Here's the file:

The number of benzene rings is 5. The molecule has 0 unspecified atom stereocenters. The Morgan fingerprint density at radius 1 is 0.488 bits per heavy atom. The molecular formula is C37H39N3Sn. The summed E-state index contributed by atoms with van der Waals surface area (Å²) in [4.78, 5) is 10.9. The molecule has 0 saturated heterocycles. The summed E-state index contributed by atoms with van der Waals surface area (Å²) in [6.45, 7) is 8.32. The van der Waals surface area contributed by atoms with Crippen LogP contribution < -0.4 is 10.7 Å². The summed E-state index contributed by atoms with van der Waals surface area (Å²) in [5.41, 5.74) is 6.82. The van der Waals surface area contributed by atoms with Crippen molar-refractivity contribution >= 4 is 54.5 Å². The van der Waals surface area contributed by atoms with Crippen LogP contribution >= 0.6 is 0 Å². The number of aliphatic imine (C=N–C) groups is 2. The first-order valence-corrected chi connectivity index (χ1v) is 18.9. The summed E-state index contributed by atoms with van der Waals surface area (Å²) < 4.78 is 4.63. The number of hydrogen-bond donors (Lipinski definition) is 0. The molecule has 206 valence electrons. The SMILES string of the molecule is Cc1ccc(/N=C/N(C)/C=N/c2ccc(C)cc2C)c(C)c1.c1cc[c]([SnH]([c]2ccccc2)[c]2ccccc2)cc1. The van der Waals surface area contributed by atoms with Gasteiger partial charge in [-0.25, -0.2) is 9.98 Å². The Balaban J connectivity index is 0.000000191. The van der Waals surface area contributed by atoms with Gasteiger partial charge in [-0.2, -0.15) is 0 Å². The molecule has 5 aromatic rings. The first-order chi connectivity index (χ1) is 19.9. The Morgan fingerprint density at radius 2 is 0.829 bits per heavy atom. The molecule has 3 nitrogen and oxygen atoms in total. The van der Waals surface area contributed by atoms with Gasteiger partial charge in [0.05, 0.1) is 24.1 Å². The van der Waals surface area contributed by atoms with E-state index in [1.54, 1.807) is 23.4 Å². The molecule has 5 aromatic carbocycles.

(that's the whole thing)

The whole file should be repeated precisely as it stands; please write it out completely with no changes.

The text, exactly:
The number of benzene rings is 5. The molecule has 0 unspecified atom stereocenters. The Morgan fingerprint density at radius 1 is 0.488 bits per heavy atom. The molecular formula is C37H39N3Sn. The summed E-state index contributed by atoms with van der Waals surface area (Å²) in [4.78, 5) is 10.9. The molecule has 0 saturated heterocycles. The summed E-state index contributed by atoms with van der Waals surface area (Å²) in [6.45, 7) is 8.32. The van der Waals surface area contributed by atoms with Crippen LogP contribution < -0.4 is 10.7 Å². The summed E-state index contributed by atoms with van der Waals surface area (Å²) in [5.41, 5.74) is 6.82. The van der Waals surface area contributed by atoms with Crippen molar-refractivity contribution >= 4 is 54.5 Å². The van der Waals surface area contributed by atoms with Crippen LogP contribution >= 0.6 is 0 Å². The number of aliphatic imine (C=N–C) groups is 2. The first-order valence-corrected chi connectivity index (χ1v) is 18.9. The summed E-state index contributed by atoms with van der Waals surface area (Å²) < 4.78 is 4.63. The number of hydrogen-bond donors (Lipinski definition) is 0. The molecule has 206 valence electrons. The SMILES string of the molecule is Cc1ccc(/N=C/N(C)/C=N/c2ccc(C)cc2C)c(C)c1.c1cc[c]([SnH]([c]2ccccc2)[c]2ccccc2)cc1. The van der Waals surface area contributed by atoms with Gasteiger partial charge in [-0.25, -0.2) is 9.98 Å². The Balaban J connectivity index is 0.000000191. The van der Waals surface area contributed by atoms with Gasteiger partial charge in [-0.2, -0.15) is 0 Å². The molecule has 5 aromatic rings. The first-order chi connectivity index (χ1) is 19.9. The Morgan fingerprint density at radius 2 is 0.829 bits per heavy atom. The molecule has 3 nitrogen and oxygen atoms in total. The van der Waals surface area contributed by atoms with Gasteiger partial charge in [0.05, 0.1) is 24.1 Å². The van der Waals surface area contributed by atoms with E-state index in [1.54, 1.807) is 23.4 Å². The molecule has 5 aromatic carbocycles.